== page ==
Birds- Bees and Aerial Pregnancies
Writings from Tori David - on the UPS and downs of aerial arts while pregnant.
This turned out to be one of my favourite articles y'all. I'm so thrilled to have our very first guest writer- a dear friend whom I've known since 2010 when we worked at a Cracker Barrel together in San Marcos TX. My beautiful and so supportive friend Tori, is a graceful and talented aerialists who is also bringing more level headed people into this world. Because she is pregnant AF and she's doing aerial. Here is her article on her experiences; the good and the not so great. I'm so extremely proud of her for writing this, so you bet your ass if there's any rude comments posted, I'm going for blood. -Dana.
I found out I was pregnant on a Friday evening...
My husband and I had just embarked on the “make a baby” adventure, and I had already taken an early pregnancy test that had come back negative. I was getting ready to go to open studio and figured it would not hurt to take a second quick pregnancy test before I headed out, hopeful the result would be different than earlier in the week. Needless to say, I was surprised when the second pink line showed up on the test. Even before I found out I was pregnant I had started to wonder how pregnancy would impact and change my aerial training. I had finally started to hit my stride, and was feeling physically and mentally stronger than I ever had before. I was worried getting pregnant would bring all of that to a screeching halt. But the first thing I did after that positive test? I went straight to the studio to work out my nerves before telling my husband the big news.
Before I go any further, I want to acknowledge how incredibly thankful both myself and my husband are for the chance to become parents. I had always known I wanted to be a mom one day, and I felt like I had won the lottery when I married the most wonderful dude I had ever met. Even better, he wanted to reproduce with me, so double win. Nonetheless, aerial had become more than just a workout to me. It is my mental health respite, it pulled me through a period in my life where I was struggling with depression and anxiety, and carried me through almost a year of long-distance marriage. Being in the air gave me a creative outlet that freed me from my day-to-day life in the office. Aerial is my happy place.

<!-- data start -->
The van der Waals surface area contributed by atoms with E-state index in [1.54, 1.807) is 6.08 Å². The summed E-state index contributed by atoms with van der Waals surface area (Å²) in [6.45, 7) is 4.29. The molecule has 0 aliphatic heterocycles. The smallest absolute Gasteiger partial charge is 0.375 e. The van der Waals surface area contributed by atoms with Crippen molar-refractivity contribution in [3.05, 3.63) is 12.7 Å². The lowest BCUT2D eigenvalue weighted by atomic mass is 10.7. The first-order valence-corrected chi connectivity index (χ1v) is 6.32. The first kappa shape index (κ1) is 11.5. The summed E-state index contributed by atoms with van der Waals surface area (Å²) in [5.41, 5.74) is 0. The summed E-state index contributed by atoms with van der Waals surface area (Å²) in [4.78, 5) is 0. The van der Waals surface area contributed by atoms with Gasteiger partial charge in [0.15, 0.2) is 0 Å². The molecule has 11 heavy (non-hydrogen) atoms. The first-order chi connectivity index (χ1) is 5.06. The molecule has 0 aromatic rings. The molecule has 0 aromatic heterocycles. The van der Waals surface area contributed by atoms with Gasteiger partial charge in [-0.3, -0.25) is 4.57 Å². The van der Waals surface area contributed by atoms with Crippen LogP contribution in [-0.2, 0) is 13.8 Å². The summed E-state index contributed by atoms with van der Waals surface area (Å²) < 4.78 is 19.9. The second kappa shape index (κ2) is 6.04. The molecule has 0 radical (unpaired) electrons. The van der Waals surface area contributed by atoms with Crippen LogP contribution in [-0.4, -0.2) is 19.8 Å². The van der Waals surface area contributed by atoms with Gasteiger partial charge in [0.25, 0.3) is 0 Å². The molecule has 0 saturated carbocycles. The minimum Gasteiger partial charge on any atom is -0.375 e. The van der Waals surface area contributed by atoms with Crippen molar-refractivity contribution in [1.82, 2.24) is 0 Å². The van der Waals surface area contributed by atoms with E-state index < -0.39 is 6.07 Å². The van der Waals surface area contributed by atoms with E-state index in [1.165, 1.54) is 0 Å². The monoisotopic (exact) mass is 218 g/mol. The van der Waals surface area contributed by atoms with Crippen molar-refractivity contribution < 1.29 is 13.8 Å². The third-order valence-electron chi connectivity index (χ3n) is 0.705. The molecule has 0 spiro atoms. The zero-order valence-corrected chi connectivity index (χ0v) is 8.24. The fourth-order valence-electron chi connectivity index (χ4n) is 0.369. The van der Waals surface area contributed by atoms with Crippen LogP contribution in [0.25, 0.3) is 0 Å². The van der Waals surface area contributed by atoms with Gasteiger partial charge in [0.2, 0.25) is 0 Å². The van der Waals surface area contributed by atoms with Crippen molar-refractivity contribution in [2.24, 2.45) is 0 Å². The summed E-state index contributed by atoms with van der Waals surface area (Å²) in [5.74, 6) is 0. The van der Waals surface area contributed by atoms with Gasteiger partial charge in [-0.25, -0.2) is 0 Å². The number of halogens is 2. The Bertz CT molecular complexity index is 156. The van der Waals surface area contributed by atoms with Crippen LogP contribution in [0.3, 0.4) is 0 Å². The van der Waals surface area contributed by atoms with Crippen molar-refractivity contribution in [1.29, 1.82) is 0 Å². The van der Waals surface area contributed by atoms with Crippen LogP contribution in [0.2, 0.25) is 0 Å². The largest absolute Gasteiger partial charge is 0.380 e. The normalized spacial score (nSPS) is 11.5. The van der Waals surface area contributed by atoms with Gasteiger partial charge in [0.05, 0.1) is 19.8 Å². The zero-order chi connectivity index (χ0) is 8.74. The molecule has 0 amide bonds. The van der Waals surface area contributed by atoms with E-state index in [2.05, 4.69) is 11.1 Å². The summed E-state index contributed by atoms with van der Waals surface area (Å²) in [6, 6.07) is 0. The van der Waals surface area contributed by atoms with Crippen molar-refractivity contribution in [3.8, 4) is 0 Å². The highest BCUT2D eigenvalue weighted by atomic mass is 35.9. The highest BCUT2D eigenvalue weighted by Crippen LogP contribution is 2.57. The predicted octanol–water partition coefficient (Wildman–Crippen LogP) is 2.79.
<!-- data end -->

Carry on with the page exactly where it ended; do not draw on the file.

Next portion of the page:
Pregnancy and Training
The pregnancy began affecting me in subtle ways at first. When I first started training at my studio in Austin, I couldn’t help but notice how high the ceilings were. I was told they were somewhere around 30 feet high. Before finding out I was pregnant I felt comfortable training and performing at the higher heights. Almost immediately after I found out about Baby I noticed I instinctually started losing height. I found I was more cautious when adding new vocabulary to my repertoire, feeling more comfortable working on older pieces. I also noticed my energy level rapidly started to lose steam, and motivating myself to get into the studio for class became more and more difficult. Even so, I knew I wasn’t ready to stop aerial that early into the baby game.
Then there were the physical changes that I started to notice. For starters: gas. Yeah, I had a lot of it and it did not exactly make partnering fun. Next came the sore breasts. I do not think anyone could have prepared me for the pain of getting one of my boobs trapped in the fabric while I was trying to untangle myself from a belay sequence. Nor do I think I could have prepared my classmates for the sounds that would come out of my body in that moment.
In a very different - and less smelly - way, as Baby began to grow out of my pelvis and was less protected, I became more and more conscious of how the fabric hugged my body. I stopped doing belly wraps almost immediately after finding out I was pregnant, but shortly into the second trimester I also started worrying about other positions that were tight in the hip / lower back area - crossback straddle or the position we have lovingly named the “kidney buster.” With time my abs began to feel more and more tight, which made moves that involved trunk flexibility a whole hell of a lot more rigid. Now, at almost twenty weeks pregnant, I find that I avoid more dynamic drops almost all together. Nonetheless, during this time I have learned to enjoy working on smoothing out my transitions and bringing fluidity to the moves I could still do with ease.
Here is what I can confidently tell you about aerial and pregnancy: some people will support your decision to continue to train while you’re pregnant, and some will have less than supportive feedback for you.
Your doctor / midwife will likely warn you of the dangers associated with training during pregnancy, especially the risks associated with potentially falling. The most important thing to remember about training while you’re pregnant is to be smart about it and listen to your body. I feel lucky to have found a studio and a spouse who support my training while pregnant. My teacher keeps a close eye on me to ensure I am conscious of my energy level and that I am engaging in safe training practices. My husband encourages me to go to class because he knows how much sanity and joy aerial brings into my life. Most importantly, I feel confident and support myself in my decision to train while pregnant, which has made all the difference in the world. While my aerial training has changed drastically over the last four months, the joy it brings into my life has not. It’s a very personal decision that only you can make, but for me it was one of the easier pregnancy decisions I have made so far.
@no_tori_ous on Insta if you want to follow her journey.
Artwork is by the lovely @iheartlika.